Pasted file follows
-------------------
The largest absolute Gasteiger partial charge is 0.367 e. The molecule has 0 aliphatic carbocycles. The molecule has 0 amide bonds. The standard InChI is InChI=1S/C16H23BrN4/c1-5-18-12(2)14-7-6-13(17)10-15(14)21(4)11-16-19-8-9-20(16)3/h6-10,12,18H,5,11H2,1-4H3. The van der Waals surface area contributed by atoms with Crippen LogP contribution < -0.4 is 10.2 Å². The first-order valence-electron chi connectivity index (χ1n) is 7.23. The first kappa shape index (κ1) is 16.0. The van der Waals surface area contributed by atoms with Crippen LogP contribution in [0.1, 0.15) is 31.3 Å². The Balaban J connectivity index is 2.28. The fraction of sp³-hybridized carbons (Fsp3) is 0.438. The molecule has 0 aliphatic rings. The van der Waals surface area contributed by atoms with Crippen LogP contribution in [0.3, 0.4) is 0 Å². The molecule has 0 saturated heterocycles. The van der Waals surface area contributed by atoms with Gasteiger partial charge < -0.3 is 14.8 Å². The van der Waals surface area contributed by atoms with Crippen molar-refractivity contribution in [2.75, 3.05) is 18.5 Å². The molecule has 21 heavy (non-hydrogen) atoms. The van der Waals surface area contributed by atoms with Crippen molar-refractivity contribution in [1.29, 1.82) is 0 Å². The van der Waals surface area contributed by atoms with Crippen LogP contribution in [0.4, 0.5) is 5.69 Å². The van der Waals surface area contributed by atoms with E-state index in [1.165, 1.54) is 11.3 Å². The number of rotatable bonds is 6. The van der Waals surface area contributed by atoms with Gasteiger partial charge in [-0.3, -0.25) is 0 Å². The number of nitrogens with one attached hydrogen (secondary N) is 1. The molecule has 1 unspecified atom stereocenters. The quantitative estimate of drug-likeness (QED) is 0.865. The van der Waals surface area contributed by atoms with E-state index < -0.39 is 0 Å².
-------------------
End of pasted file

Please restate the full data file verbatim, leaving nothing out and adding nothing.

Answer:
The largest absolute Gasteiger partial charge is 0.367 e. The molecule has 0 aliphatic carbocycles. The molecule has 0 amide bonds. The standard InChI is InChI=1S/C16H23BrN4/c1-5-18-12(2)14-7-6-13(17)10-15(14)21(4)11-16-19-8-9-20(16)3/h6-10,12,18H,5,11H2,1-4H3. The van der Waals surface area contributed by atoms with Crippen LogP contribution < -0.4 is 10.2 Å². The first-order valence-electron chi connectivity index (χ1n) is 7.23. The first kappa shape index (κ1) is 16.0. The van der Waals surface area contributed by atoms with Crippen LogP contribution in [0.1, 0.15) is 31.3 Å². The Balaban J connectivity index is 2.28. The fraction of sp³-hybridized carbons (Fsp3) is 0.438. The molecule has 0 aliphatic rings. The van der Waals surface area contributed by atoms with Crippen LogP contribution in [0.3, 0.4) is 0 Å². The molecule has 0 saturated heterocycles. The van der Waals surface area contributed by atoms with Gasteiger partial charge < -0.3 is 14.8 Å². The van der Waals surface area contributed by atoms with Crippen molar-refractivity contribution in [2.75, 3.05) is 18.5 Å². The molecule has 21 heavy (non-hydrogen) atoms. The van der Waals surface area contributed by atoms with Crippen molar-refractivity contribution in [1.29, 1.82) is 0 Å². The van der Waals surface area contributed by atoms with Crippen LogP contribution in [0.4, 0.5) is 5.69 Å². The van der Waals surface area contributed by atoms with E-state index in [1.165, 1.54) is 11.3 Å². The number of rotatable bonds is 6. The van der Waals surface area contributed by atoms with Gasteiger partial charge in [-0.3, -0.25) is 0 Å². The number of nitrogens with one attached hydrogen (secondary N) is 1. The molecule has 1 unspecified atom stereocenters. The quantitative estimate of drug-likeness (QED) is 0.865. The van der Waals surface area contributed by atoms with E-state index < -0.39 is 0 Å².